Fredda Bingham says Ryan has mentioned several times that he would really enjoy coming back home and performing at the Lea County Rodeo some day. He’s done a lot of rodeo concerts. Of course that’s something else his grandmother and grandfather would enjoy too. It would be a real homecoming for him, they say.
Ryan’s mother and father passed away when he was still a young man, but the Binghams have very deep roots in Lea County’s history and in the ranching community. The Binghams have a huge presence in Lovington’s Cemetery.
Tom’s great grandfather, also named Tom, was the first of the Binghams to move from Texas into New Mexico Territory.
Tom Swindoll (TS) Bingham was born in Italy, Texas, on July 25, 1872. His parents were Thomas and Mary Bingham. His wife was Louella May Simcoe, and their children were Mary Frances, Tommie Lou, Hope Evelyn, Edna Catherine, Mildred Holham, and George Hightower. T.S. died in 1944.
When he came to Southeast New Mexico, the region was still a frontier land, and T.S. did much for the people here. He doctored cattle and people. He built and repaired wagons, buggies, saddles, fences, and windmills.
In addition to ranching he served as a judge, county tax assessor, and a deputy sheriff.
T.S. was one of the first inductees in New Mexico Junior College’s Lea County Cowboy Hall of Fame, being awarded a Bronze Cowboy Award in 1979.
Other members of Tom and Fredda Bingham’s extended family include many ranchers, cowboys, business people, and public servants.
I’m not sure what kind of businesses Roy Rogers owned when he was the cowboy king, but here are a few words from Ryan found on his bourbon spirits web site:
“A good friend once told me, take care of your art and your art will take care of you. Authenticity and integrity have always been at the heart of the songs and stories I tell, so when it came to making a whiskey that could enjoy and share with my friends and fans, I knew the same standards would have to apply as well. I’ve spent years travelin’ the world playing honkytonks and bars looking for a whiskey with enough kick and flavor to sip on the rocks, but smooth enough for a celebratory shot at the bar. After searching high and low I decided to head home to Texas and make my own, I’m proud to now bring you Bingham’s Bourbon.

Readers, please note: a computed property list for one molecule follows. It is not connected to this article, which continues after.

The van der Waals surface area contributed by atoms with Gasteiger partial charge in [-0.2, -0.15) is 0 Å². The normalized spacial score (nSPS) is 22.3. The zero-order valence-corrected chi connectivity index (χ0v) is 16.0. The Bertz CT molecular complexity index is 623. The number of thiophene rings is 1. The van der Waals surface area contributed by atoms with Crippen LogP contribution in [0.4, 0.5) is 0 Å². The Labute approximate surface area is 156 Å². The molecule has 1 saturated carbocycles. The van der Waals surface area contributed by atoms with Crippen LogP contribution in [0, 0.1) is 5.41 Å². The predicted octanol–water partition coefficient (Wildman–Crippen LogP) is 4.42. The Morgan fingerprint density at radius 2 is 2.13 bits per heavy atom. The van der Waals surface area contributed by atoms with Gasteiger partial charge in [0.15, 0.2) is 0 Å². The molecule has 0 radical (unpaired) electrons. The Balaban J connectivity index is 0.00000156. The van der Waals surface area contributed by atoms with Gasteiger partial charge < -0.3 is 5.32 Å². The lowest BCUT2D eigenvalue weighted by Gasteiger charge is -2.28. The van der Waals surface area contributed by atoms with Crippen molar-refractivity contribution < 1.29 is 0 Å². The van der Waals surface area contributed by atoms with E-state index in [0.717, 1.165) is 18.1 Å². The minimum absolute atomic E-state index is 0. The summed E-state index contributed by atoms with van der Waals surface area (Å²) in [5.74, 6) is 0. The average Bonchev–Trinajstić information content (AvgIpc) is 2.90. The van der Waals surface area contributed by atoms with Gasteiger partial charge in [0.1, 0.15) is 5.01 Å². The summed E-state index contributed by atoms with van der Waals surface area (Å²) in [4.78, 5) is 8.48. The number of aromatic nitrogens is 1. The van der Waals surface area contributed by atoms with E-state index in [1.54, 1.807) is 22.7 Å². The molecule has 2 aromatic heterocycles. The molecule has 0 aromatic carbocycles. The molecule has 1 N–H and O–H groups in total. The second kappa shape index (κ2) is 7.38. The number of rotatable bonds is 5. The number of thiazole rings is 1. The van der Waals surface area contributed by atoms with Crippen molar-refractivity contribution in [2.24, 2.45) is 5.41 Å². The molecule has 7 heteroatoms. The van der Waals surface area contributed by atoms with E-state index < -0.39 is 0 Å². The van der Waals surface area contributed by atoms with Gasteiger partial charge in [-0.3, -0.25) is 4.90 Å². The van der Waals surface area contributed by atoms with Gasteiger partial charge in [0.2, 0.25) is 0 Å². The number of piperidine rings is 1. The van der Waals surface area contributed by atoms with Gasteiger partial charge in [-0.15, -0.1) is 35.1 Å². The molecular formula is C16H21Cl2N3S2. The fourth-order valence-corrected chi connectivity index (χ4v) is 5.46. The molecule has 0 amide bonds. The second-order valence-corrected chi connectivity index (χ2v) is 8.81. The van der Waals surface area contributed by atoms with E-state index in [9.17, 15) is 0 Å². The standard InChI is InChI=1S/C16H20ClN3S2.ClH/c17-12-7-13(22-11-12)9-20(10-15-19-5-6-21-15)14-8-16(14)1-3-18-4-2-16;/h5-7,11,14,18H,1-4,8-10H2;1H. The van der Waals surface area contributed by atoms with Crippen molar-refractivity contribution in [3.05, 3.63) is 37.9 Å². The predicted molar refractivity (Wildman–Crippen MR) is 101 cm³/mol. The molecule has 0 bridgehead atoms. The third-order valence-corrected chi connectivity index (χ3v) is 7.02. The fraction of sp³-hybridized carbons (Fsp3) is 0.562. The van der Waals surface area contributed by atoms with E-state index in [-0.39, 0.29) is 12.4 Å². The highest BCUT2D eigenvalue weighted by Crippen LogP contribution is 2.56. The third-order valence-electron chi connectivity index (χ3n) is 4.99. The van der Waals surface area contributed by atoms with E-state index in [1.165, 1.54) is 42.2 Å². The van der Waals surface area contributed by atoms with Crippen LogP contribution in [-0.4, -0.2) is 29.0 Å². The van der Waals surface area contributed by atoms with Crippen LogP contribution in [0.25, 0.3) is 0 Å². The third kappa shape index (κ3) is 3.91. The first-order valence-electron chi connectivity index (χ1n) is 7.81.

Although Ryan went to public school in more than one Texas town, his late mother and father, Cynthia Ann and George Bingham were graduates of Hobbs High School in 1973.
There are so many Bingham kin in Lea County that Tom and Fredda have connections to dozens of individuals, including members of the Frier and Cooper families of ranching and rodeo fame.
In fact, if I had to pick two cowboy kings for this corner of New Mexico, I would choose Ryan and his distant kin of
Roy Cooper, one of the greatest rodeo ropers in the history of the National Cowboy Hall of Fame.
If Tom and Fredda were to count and list all the uncles and aunts, nephews and nieces, they would create a book-size list.
Right now they are content to have their grandson Ryan’s magazine-cover picture next to them in their living room.
The photograph of Ryan and the long article about him inside “Cowboys and Indians” tells the story of the Bingham’s longtime presence in the ranch country of the American West.